Draper combines mission planning, PN&T, situational awareness, and novel GN&C designs to develop and deploy autonomous platforms for ground, air, sea and undersea needs. These systems range in complexity from human-in-the-loop to systems that operate without any human intervention. The design of these systems generally involves decomposing the mission needs into sets of scenarios that result in trade studies that lead to an optimized solution with key performance requirements. Draper continues to advance the field of autonomy through research in the areas of mission planning, sensing and perception, mobility, learning, real-time performance evaluation and human trust in autonomous systems.
Draper develops precision instrumentation systems that exceed the state-of-the-art in key parameters (input range, accuracy, stability, bandwidth, ruggedness, etc.) that are designed specifically to operate in our sponsor’s most challenging environments (high shock, high temperature, radiation, etc.). As a recognized leader in the development and application of precision instrumentation solutions for platforms ranging from missiles to people to micro-Unmanned Aerial Vehicles (UAVs), Draper finds or develops state-of-the-art components (gyros, accelerometers, magnetometers, precision clocks, optical systems, etc.) that meet the demanding size, weight, power and cost needs of our sponsors and applies extensive system design capabilities consisting of modeling, mechanical and electrical design, packaging and development-level testing to realize instrumentation solutions that meet these critical and demanding needs.
Draper has developed mission-critical fault-tolerant systems for more than four decades. These systems are deployed in space, air, and undersea platforms that require extremely high reliability to accomplish challenging missions. These solutions incorporate robust hardware and software partitioning to achieve fault detection, identification and reconfiguration. Physical redundancy or multiple, identical designs protect against random hardware failures and employ rigor in evaluating differences in computed results to achieve exact consensus, even in the presence of faults. The latest designs leverage cost-effective, multicore commercial processors to implement software-based redundancy management systems in compact single-board layouts that perform the key timing, communication, synchronization and voting algorithm functions needed to maintain seamless operation after one, two or three arbitrary faults of individual components.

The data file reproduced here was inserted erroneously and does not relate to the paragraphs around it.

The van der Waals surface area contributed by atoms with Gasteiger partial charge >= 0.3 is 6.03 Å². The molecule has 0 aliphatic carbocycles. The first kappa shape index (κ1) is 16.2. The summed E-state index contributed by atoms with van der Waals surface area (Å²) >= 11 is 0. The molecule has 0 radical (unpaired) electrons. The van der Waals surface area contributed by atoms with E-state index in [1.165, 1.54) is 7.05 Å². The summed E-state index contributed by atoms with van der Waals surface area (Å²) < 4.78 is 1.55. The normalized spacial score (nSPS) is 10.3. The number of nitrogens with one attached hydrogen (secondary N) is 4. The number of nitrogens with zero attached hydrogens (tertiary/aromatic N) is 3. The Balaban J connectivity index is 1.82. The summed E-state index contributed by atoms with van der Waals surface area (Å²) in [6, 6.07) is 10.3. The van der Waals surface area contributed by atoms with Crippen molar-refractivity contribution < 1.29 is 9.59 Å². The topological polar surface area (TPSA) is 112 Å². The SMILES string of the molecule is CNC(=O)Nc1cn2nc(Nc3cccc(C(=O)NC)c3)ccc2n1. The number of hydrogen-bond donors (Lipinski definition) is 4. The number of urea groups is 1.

Draper has continued to advance the understanding and application of human-centered engineering to optimize the interaction and capabilities of the human’s ability to better understand, assimilate and convey information for critical decisions and tasks. Through its Human-Centered Solutions capability, Draper enables accomplishment of users’ most critical missions by seamlessly integrating technology into a user’s workflow. This work leverages human-computer interaction through emerging findings in applied psychophysiology and cognitive neuroscience. Draper has deep skills in the design, development, and deployment of systems to support cognition – for users seated at desks, on the move with mobile devices or maneuvering in the cockpit of vehicles – and collaboration across human-human and human-autonomous teams.